You don’t have to eliminate. Just look into what your habits are and see how here and there you can choose healthier alternatives to some areas where you might over-indulge.

DON’T: assume that eating healthy foods will make you lose weight

Many people claim that they are eating healthy but still not losing weight.

If you aren’t losing fat, you are not in a calorie deficit. Unfortunately people that say this don’t know a lot about what makes a food “healthy” and what it contains, especially how many calories.

DO: educate yourself on your go-to foods

It can be super helpful to find out how many calories are in typical foods that you eat. That way you know that if you limit some and increase others, you can have a different outcome in your total daily caloric intake.

All it takes is some time and research to figure out what foods will be best for you – foods that you like AND help you reach your weight loss goals.

DON’T: decide that certain foods are inherently “good” or “bad”

What makes a food good/bad? The nutrient density? The taste? The way it makes you feel?

Foods aren’t grown/made inherently good or bad. It can take a serious mental toll on you when you view them as such, and can lead to serious unhappiness. Don’t view certain foods as “cheat meals” when it may be more calories and less nutrients. Don’t think something is “good” just because it has less calories.

DO: create a balance of nutritious/not so nutritious food

This kind of goes back to the why make yourself miserable point above. Foods that we love aren’t BAD, they just may not be as nutrient dense as others. It doesn’t mean we can’t eat them, it just means we should eat them with other nutritious foods and maybe keep them in moderation – like literally every other food ever.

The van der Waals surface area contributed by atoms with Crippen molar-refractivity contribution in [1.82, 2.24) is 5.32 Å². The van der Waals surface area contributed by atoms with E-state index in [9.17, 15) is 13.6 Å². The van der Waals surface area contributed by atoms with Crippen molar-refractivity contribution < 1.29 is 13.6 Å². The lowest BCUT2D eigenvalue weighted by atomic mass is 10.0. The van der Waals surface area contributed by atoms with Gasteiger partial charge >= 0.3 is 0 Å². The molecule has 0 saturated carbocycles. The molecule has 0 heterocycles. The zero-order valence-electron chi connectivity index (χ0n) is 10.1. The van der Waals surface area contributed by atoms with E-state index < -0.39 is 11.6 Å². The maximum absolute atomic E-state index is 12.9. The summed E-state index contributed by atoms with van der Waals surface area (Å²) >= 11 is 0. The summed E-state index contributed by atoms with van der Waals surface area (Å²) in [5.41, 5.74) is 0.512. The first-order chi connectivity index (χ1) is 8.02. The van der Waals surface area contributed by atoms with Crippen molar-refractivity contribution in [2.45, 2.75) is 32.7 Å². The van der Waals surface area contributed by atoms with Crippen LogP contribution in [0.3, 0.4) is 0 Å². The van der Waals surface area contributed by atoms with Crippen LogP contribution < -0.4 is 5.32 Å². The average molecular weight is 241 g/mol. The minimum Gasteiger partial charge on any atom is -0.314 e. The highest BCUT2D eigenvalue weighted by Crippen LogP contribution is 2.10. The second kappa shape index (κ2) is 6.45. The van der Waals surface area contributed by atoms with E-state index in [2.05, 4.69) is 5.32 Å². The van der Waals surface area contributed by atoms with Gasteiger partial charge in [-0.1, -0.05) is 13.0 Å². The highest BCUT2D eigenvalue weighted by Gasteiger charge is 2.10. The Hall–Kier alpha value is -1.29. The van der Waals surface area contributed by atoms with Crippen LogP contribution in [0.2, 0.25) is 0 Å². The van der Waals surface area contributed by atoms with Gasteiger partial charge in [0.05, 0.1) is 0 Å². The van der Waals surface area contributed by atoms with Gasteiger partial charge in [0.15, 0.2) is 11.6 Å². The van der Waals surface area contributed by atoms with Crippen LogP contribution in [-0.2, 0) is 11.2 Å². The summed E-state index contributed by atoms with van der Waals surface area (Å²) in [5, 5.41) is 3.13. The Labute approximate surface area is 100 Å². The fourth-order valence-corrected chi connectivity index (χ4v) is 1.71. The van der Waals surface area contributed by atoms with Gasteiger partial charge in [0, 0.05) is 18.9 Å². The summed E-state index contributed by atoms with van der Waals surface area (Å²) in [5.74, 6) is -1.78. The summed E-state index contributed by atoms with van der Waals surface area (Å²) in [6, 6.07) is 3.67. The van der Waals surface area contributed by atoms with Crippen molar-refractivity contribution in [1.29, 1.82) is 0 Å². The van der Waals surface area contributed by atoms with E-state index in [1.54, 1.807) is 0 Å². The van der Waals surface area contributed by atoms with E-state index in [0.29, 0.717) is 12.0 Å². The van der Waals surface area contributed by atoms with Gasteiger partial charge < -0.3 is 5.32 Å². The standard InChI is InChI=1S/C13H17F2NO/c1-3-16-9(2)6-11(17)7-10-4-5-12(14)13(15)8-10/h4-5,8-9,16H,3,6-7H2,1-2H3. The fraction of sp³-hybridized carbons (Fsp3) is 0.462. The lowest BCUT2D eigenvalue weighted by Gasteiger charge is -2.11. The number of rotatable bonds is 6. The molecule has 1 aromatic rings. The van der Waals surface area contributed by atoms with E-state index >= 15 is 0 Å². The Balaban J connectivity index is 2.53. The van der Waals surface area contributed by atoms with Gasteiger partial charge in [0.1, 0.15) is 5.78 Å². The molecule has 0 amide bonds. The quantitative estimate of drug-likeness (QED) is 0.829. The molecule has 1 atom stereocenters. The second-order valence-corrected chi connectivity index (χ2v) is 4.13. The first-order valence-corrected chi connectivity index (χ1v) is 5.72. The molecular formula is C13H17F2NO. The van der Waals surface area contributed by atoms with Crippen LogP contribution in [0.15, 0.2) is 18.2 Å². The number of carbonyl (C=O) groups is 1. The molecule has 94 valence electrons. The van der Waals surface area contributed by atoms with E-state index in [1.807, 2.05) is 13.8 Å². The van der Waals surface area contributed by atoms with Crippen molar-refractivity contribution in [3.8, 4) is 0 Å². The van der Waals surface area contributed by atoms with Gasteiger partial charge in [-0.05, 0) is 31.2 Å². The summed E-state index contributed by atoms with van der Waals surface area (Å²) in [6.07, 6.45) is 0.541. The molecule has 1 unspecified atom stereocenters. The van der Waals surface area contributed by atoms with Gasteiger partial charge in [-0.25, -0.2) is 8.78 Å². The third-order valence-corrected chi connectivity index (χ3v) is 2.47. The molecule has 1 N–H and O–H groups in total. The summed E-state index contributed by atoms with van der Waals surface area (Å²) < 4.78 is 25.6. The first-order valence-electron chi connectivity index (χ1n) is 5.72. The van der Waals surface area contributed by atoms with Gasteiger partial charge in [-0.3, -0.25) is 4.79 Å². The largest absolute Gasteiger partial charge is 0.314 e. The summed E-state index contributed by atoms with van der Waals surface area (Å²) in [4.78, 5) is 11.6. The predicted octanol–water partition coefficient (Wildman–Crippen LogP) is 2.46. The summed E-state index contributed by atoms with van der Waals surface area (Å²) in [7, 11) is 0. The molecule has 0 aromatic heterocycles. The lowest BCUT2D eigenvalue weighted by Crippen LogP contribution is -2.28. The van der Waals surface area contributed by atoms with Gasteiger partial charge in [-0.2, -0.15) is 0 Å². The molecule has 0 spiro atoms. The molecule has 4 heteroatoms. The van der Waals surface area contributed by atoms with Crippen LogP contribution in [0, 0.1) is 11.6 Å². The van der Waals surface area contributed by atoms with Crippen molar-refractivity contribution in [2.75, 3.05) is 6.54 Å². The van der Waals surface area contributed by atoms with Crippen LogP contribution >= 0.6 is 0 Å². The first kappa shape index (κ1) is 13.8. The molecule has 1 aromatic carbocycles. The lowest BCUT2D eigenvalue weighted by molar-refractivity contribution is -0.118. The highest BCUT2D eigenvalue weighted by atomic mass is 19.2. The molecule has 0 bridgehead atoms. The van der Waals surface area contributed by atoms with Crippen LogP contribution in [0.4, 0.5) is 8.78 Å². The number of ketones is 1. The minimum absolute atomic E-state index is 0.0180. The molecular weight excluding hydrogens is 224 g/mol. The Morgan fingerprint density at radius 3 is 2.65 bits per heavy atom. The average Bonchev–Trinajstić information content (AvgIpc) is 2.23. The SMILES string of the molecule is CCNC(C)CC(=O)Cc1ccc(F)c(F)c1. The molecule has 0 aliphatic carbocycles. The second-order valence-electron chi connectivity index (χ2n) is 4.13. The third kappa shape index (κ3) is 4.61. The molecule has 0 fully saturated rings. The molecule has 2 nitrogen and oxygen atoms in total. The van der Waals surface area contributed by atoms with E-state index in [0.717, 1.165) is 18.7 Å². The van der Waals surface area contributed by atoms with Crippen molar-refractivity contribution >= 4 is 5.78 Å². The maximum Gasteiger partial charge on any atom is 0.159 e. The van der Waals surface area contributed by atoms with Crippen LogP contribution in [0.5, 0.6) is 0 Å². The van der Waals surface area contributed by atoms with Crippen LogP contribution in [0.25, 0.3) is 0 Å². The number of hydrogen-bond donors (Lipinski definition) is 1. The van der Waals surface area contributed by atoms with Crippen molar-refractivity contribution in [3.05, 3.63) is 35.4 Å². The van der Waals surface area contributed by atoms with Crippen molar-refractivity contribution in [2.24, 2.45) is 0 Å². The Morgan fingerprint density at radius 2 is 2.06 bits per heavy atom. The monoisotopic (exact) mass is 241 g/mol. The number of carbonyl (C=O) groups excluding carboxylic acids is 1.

you vs. food?

You should feel like you have an alliance with your food, not like it’s your enemy.

It’s important to think about food as fuel. What you put into your body makes you feel a certain way, and helps fuel you for the day. If you are fueling your body with extremely nutrient dense foods but you don’t really feel satisfied or happy about your meals, it’s going to catch up to you. This often ends in bingeing on a food you do love.

So take into account how food makes you feel – physically, mentally and emotionally. I love having something light before workouts because I know it will make my body feel good when I exercise. And I love to eat dessert every night after dinner because it makes me feel content and satisfies my sweet tooth.

Find your balance (it takes time and patience) and learn to understand your body. It will be so worth it, especially in the long run.

If you have questions or need help, I am always available! I can help you find the right balance for your goals and needs.

Need new workout gear? Shop my all-time favorite workout clothes here (for US residents) and here (for Canada residents)!

2 responses to “diet dos and don’ts”

  1. […] Compare a calorie deficit (no matter what diet you decide to do!) with exercise and you have a great recipe for weight loss! For more on this, read my diet do’s and don’ts here. […]

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  2. […] off, we have to get informed, and that starts off with understanding what makes a diet, and what makes them ineffective for weight […]